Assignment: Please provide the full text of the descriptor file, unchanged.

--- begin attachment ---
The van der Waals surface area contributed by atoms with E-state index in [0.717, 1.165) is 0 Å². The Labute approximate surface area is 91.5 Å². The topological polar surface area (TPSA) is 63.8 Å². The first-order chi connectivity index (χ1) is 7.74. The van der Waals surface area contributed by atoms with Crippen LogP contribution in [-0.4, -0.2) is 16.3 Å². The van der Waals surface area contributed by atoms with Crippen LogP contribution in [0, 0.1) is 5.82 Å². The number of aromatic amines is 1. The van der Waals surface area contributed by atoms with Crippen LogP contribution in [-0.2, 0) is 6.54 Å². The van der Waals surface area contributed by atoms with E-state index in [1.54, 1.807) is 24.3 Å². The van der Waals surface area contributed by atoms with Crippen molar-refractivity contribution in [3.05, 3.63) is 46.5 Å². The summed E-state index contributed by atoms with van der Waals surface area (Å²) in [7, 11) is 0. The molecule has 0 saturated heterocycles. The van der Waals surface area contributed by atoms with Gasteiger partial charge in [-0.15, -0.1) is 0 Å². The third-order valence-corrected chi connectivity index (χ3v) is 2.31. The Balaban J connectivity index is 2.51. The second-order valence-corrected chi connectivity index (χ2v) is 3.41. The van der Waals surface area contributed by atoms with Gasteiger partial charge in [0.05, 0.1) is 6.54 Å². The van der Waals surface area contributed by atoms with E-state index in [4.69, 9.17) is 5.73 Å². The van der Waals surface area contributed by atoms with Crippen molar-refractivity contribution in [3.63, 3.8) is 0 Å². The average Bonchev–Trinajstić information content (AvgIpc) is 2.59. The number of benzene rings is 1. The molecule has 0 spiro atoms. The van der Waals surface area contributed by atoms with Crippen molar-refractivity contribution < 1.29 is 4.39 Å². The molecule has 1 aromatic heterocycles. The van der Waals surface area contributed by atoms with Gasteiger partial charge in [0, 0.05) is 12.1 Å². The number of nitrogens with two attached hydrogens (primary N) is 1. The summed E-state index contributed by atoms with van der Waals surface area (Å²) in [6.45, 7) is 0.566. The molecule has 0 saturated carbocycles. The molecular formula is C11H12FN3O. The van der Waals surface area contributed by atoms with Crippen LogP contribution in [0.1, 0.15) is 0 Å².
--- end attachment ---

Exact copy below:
The van der Waals surface area contributed by atoms with E-state index in [0.717, 1.165) is 0 Å². The Labute approximate surface area is 91.5 Å². The topological polar surface area (TPSA) is 63.8 Å². The first-order chi connectivity index (χ1) is 7.74. The van der Waals surface area contributed by atoms with Crippen LogP contribution in [-0.4, -0.2) is 16.3 Å². The van der Waals surface area contributed by atoms with Crippen LogP contribution in [0, 0.1) is 5.82 Å². The number of aromatic amines is 1. The van der Waals surface area contributed by atoms with Crippen LogP contribution in [-0.2, 0) is 6.54 Å². The van der Waals surface area contributed by atoms with E-state index in [1.54, 1.807) is 24.3 Å². The van der Waals surface area contributed by atoms with Crippen molar-refractivity contribution in [3.05, 3.63) is 46.5 Å². The summed E-state index contributed by atoms with van der Waals surface area (Å²) in [7, 11) is 0. The molecule has 0 saturated heterocycles. The van der Waals surface area contributed by atoms with Gasteiger partial charge in [-0.15, -0.1) is 0 Å². The third-order valence-corrected chi connectivity index (χ3v) is 2.31. The Balaban J connectivity index is 2.51. The second-order valence-corrected chi connectivity index (χ2v) is 3.41. The van der Waals surface area contributed by atoms with Gasteiger partial charge in [0.05, 0.1) is 6.54 Å². The van der Waals surface area contributed by atoms with E-state index in [4.69, 9.17) is 5.73 Å². The van der Waals surface area contributed by atoms with Crippen molar-refractivity contribution in [3.63, 3.8) is 0 Å². The average Bonchev–Trinajstić information content (AvgIpc) is 2.59. The number of benzene rings is 1. The molecule has 0 spiro atoms. The van der Waals surface area contributed by atoms with Crippen molar-refractivity contribution < 1.29 is 4.39 Å². The molecule has 1 aromatic heterocycles. The van der Waals surface area contributed by atoms with Gasteiger partial charge in [0, 0.05) is 12.1 Å². The number of nitrogens with two attached hydrogens (primary N) is 1. The summed E-state index contributed by atoms with van der Waals surface area (Å²) in [6.45, 7) is 0.566. The molecule has 0 saturated carbocycles. The molecular formula is C11H12FN3O. The van der Waals surface area contributed by atoms with Crippen LogP contribution in [0.1, 0.15) is 0 Å².